One could easily argue that Georgia has been the most interesting state to watch during the 2020 general election. Unlike most other states, Georgia will continue to be in the national spotlight after the presidential race due to its senate runoffs that will take place in January.
In any presidential election, there is much excited talk about the possibility of any given state “flipping” from its expected outcome. And indeed, we all watched with bated breath in anticipation of Georgia “flipping” blue last week due to record-breaking Democratic voter turnout. But it is crucial to recognize that Georgia didn’t simply “flip” from red to blue: Georgia’s left-leaning votes have been violently suppressed for decades. This year, those voices are being heard, thanks to the work of incredible activists and organizations who have been fighting voter suppression. Much well-deserved credit has gone to Stacey Abrams and her organization Fair Fight. And she’s not alone—there are many others who have also been doing the work of engaging with voters and uplifting oppressed voices in Georgia: LaTosha Brown with Black Voters Matter, Rebecca DeHart with Fair Count, Britney Whaley and Fallon McClure with Working Families Party, Nse Ufot with New Georgia Project, Tamika Middleton with Metro Atlanta Mutual Aid Fund, Helen Butler with Georgia Coalition for the People’s Agenda, Project South, Asian Americans Advancing Justice-Atlanta, GALEO, Georgia NAACP, and many more.
The point of my list is not to be exhaustive, but to highlight the fact that the Democratic party’s winning of Georgia in the 2020 presidential race is a direct result of tireless organizing on the part of progressive activists in Georgia. Indeed, all week we eagerly refreshed our browsers to see how many more progressive-leaning mail-in ballots had been counted, like those in the Atlanta metro area that ultimately “flipped Georgia blue.” Make no mistake: Black voters in Georgia made this happen, and they overcame decades of racist voter suppression to do it (consider checking out All In: The Fight for Democracy, a documentary featuring Stacey Abrams to learn more about voter suppression in Georgia).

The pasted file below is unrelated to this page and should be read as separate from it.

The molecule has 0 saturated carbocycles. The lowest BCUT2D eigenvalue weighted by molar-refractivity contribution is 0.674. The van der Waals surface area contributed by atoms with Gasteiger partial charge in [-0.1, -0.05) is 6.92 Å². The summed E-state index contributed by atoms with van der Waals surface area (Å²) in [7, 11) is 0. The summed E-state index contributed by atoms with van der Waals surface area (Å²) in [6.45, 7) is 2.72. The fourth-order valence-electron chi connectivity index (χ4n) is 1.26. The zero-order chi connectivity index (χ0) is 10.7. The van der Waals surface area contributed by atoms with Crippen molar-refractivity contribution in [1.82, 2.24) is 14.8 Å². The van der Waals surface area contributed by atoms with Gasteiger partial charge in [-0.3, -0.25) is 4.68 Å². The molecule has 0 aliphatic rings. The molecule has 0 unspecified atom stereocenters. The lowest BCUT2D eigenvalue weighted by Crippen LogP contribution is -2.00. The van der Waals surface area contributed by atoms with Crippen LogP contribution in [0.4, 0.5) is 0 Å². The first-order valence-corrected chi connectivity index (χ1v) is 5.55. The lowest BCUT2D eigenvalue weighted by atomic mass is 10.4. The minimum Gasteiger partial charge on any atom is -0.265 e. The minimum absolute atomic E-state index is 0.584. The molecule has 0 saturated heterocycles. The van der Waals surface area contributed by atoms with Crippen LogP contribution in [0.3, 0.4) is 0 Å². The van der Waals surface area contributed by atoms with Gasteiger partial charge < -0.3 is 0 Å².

Joe Biden and the Democratic party have taken a centrist approach to this presidential election. They have done nothing to cater to the demands of progressive voters, instead relying on the fact that a second Trump term posed a large enough existential threat to cause progressive voters to vote him out of office. For many progressive voters across the country, a vote for Joe Biden felt meaningful only as a vote against Trump. Indeed, for many of these voters, the Democratic party has rarely used its power to improve their lives—or perhaps it has actively harmed them. These voters are not happy about electing a notable supporter of the Violent Crime Control and Law Enforcement Act of 1994 which exacerbated the issue of mass incarceration, nor are they enthusiastic about the Vice President from the Obama years under which ICE grew to become the well-funded, violent machine that it is today.
Joe Biden would not have won this presidential election without the support of progressives across the nation whose only motivation to vote for a Democratic candidate was getting rid of Trump. Having accomplished this task, progressive voters in Georgia are in a unique position as we look ahead at the January runoffs that will determine which party controls the Senate. If the Democratic party wants to take control of the senate in the January runoffs, it ought to seriously reevaluate its relationship with Black voters in Georgia and frankly, give them a reason to believe that the Democratic party controlling the Senate would substantially improve their lives. Maybe this means addressing the egregious medical abuse and human right atrocities at ICE detention facilities. Maybe this means abolishing private prisons. Maybe this means undoing legislation that protects corrupt police officers instead of their victims and demilitarizing the police. Maybe this means removing barriers to housing, healthcare, and education in order to address the disproportionate impact of COVID-19 on Black communities and help them out of the current state of crisis. There are so many ways the Democratic party could be better serving these voters.
Last week, Georgia voters demonstrated the awe-inspiring power of progressive activism. The lesson for the Democratic party? Don’t take it for granted.
Much inspiration for this blog post came from Bad Faith Podcast.